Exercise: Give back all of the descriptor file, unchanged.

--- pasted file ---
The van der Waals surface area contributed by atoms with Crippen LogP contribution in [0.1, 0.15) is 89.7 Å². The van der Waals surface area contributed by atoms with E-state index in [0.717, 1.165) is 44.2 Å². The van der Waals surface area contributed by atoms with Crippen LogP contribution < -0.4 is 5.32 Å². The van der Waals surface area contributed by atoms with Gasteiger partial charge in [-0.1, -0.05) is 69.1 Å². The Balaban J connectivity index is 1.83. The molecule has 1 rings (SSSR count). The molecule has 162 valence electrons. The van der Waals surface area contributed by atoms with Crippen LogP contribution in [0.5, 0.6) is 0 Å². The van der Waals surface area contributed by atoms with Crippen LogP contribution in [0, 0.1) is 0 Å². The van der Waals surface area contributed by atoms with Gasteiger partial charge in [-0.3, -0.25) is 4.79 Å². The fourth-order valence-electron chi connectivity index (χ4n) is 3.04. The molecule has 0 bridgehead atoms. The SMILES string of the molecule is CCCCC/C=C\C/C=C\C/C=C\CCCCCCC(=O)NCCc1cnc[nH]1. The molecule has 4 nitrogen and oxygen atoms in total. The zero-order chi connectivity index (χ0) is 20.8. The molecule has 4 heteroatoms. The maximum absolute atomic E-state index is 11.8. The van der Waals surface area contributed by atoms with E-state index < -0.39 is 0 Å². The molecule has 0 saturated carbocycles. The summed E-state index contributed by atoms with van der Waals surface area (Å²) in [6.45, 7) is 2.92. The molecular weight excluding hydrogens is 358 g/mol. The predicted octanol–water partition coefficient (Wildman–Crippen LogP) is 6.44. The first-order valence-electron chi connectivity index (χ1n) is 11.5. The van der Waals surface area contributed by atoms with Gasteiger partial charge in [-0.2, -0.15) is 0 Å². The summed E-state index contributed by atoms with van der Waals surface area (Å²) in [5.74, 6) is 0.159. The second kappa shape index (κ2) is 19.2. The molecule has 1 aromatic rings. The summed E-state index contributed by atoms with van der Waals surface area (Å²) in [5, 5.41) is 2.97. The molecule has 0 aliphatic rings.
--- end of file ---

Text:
The van der Waals surface area contributed by atoms with Crippen LogP contribution in [0.1, 0.15) is 89.7 Å². The van der Waals surface area contributed by atoms with E-state index in [0.717, 1.165) is 44.2 Å². The van der Waals surface area contributed by atoms with Crippen LogP contribution < -0.4 is 5.32 Å². The van der Waals surface area contributed by atoms with Gasteiger partial charge in [-0.1, -0.05) is 69.1 Å². The Balaban J connectivity index is 1.83. The molecule has 1 rings (SSSR count). The molecule has 162 valence electrons. The van der Waals surface area contributed by atoms with Crippen LogP contribution in [0.5, 0.6) is 0 Å². The van der Waals surface area contributed by atoms with Crippen LogP contribution in [0, 0.1) is 0 Å². The van der Waals surface area contributed by atoms with Gasteiger partial charge in [-0.3, -0.25) is 4.79 Å². The fourth-order valence-electron chi connectivity index (χ4n) is 3.04. The molecule has 0 bridgehead atoms. The SMILES string of the molecule is CCCCC/C=C\C/C=C\C/C=C\CCCCCCC(=O)NCCc1cnc[nH]1. The molecule has 4 nitrogen and oxygen atoms in total. The zero-order chi connectivity index (χ0) is 20.8. The molecule has 4 heteroatoms. The maximum absolute atomic E-state index is 11.8. The van der Waals surface area contributed by atoms with E-state index < -0.39 is 0 Å². The molecule has 0 saturated carbocycles. The summed E-state index contributed by atoms with van der Waals surface area (Å²) in [6.45, 7) is 2.92. The molecular weight excluding hydrogens is 358 g/mol. The predicted octanol–water partition coefficient (Wildman–Crippen LogP) is 6.44. The first-order valence-electron chi connectivity index (χ1n) is 11.5. The van der Waals surface area contributed by atoms with Gasteiger partial charge in [-0.2, -0.15) is 0 Å². The summed E-state index contributed by atoms with van der Waals surface area (Å²) in [5.74, 6) is 0.159. The second kappa shape index (κ2) is 19.2. The molecule has 1 aromatic rings. The summed E-state index contributed by atoms with van der Waals surface area (Å²) in [5, 5.41) is 2.97. The molecule has 0 aliphatic rings.